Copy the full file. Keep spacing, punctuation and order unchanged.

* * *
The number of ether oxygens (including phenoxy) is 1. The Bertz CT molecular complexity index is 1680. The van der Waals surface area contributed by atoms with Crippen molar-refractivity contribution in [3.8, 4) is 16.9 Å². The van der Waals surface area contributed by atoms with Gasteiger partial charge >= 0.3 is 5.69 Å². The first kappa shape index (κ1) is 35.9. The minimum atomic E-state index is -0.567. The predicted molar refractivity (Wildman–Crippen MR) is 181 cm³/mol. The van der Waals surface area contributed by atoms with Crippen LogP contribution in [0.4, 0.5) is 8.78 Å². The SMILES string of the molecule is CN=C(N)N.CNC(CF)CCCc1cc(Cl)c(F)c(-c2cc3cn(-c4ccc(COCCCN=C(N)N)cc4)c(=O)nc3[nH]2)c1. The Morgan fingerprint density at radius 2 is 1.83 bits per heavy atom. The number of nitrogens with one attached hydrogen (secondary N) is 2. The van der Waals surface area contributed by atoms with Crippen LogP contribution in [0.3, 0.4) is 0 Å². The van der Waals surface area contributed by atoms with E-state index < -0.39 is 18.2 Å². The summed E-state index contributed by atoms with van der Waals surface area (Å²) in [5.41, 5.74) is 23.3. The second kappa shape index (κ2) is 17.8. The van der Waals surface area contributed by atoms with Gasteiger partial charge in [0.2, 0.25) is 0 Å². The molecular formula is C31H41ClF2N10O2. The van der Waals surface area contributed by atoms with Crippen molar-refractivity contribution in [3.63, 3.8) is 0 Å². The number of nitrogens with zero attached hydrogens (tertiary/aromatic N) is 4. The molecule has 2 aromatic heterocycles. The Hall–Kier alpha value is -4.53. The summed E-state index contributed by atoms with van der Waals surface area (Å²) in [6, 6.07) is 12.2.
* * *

The number of ether oxygens (including phenoxy) is 1. The Bertz CT molecular complexity index is 1680. The van der Waals surface area contributed by atoms with Crippen molar-refractivity contribution in [3.8, 4) is 16.9 Å². The van der Waals surface area contributed by atoms with Gasteiger partial charge >= 0.3 is 5.69 Å². The first kappa shape index (κ1) is 35.9. The minimum atomic E-state index is -0.567. The predicted molar refractivity (Wildman–Crippen MR) is 181 cm³/mol. The van der Waals surface area contributed by atoms with Crippen LogP contribution in [0.4, 0.5) is 8.78 Å². The SMILES string of the molecule is CN=C(N)N.CNC(CF)CCCc1cc(Cl)c(F)c(-c2cc3cn(-c4ccc(COCCCN=C(N)N)cc4)c(=O)nc3[nH]2)c1. The Morgan fingerprint density at radius 2 is 1.83 bits per heavy atom. The number of nitrogens with one attached hydrogen (secondary N) is 2. The van der Waals surface area contributed by atoms with Crippen LogP contribution in [0.3, 0.4) is 0 Å². The van der Waals surface area contributed by atoms with E-state index < -0.39 is 18.2 Å². The summed E-state index contributed by atoms with van der Waals surface area (Å²) in [5.41, 5.74) is 23.3. The second kappa shape index (κ2) is 17.8. The van der Waals surface area contributed by atoms with Gasteiger partial charge in [0.2, 0.25) is 0 Å². The molecular formula is C31H41ClF2N10O2. The van der Waals surface area contributed by atoms with Crippen molar-refractivity contribution in [3.63, 3.8) is 0 Å². The number of nitrogens with zero attached hydrogens (tertiary/aromatic N) is 4. The molecule has 2 aromatic heterocycles. The Hall–Kier alpha value is -4.53. The summed E-state index contributed by atoms with van der Waals surface area (Å²) in [6, 6.07) is 12.2.